“I was invited by a Danish game designer to shoot some footage of a workshop and maybe find a film about a woman learning how to design her own videogame. That didn’t really pan out, it wasn’t very promising and at the end it was a lot of boring footage of people staring at computers but it did introduce me to the region and the very final workshop they were giving was in the same refugee camp that Walaa and her family were living.  Two to three days before I was scheduled to leave I was shooting some footage in a small classroom at a United Nations community center in the center of the refugee camp. That’s when I met her. She was laughing and everyone seemed to love her but there were some girls that were also afraid of her. She has a strong personality and was getting all of her activities done very quickly, then she turned into the class clown and I wondered who this kid was. I then found out her mother, Latifa had recently been released from prison, so I thought there might be a story in there about them renegotiating what it’s like to be a family again after the mom gets home from prison but also where she lives. Walaa comes from a neighborhood where there are a lot of resistance occupation and every other neighbor has been to jail or knows someone that’s been to jail for something. I was curious about how Walaa would do. I introduced myself and soon after they gave me permission to shoot after we sat down and talked about what my film would be about. That’s how it got started.”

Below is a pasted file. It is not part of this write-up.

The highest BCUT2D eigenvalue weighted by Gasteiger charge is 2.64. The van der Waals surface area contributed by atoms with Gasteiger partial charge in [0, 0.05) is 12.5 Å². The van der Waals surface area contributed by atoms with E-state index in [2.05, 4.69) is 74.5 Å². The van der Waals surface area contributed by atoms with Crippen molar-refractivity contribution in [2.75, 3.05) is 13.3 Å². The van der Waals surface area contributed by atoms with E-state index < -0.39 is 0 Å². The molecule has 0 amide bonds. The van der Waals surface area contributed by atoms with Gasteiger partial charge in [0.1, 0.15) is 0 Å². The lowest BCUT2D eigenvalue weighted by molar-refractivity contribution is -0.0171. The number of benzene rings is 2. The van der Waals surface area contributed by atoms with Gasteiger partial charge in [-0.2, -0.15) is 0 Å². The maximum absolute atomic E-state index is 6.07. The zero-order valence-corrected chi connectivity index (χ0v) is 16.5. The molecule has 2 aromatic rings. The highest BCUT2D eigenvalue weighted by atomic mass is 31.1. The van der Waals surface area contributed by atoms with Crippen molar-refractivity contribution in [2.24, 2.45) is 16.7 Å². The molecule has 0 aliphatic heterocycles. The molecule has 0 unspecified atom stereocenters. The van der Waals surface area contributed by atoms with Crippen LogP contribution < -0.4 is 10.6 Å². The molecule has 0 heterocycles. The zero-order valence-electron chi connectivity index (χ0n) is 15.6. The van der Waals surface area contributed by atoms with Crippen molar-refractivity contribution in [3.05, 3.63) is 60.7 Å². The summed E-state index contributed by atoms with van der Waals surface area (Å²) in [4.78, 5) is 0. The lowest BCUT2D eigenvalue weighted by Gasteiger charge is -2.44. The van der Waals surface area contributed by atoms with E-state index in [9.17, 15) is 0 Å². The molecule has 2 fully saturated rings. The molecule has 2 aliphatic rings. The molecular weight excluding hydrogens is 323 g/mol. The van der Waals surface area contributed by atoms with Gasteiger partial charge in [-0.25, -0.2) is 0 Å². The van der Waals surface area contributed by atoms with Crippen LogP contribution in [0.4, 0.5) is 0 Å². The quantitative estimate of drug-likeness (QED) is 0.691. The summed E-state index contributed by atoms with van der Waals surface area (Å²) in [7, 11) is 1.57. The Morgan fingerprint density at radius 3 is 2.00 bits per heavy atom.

“When you say you had received permission; did you mean, from their government?”

“No, that would be Latifa, her mother. Walaa at the time was soon to be 16 and as you can see from this film and my other work, I shoot very observational footage. I follow someone very closely through a moment in their lives that holds some significance. We constantly have to renegotiate that access when it’s that long. Walaa didn’t really want me to make a film about her because her mom was quite well known as a prisoner and very outspoken. She was very tired and was one of the few women during a famous prison exchange where over1000 Palestinian prisoners were released for 1 Israeli soldier. Walaa was a little tired of living in her mothers shadow and first told me no because she thought I only wanted to film her mom. I assured her that I was more interested in what she was doing with her life. She came around and introduced me to her mother. We sat down and I showed them my past films and they agreed to let me start making the film.”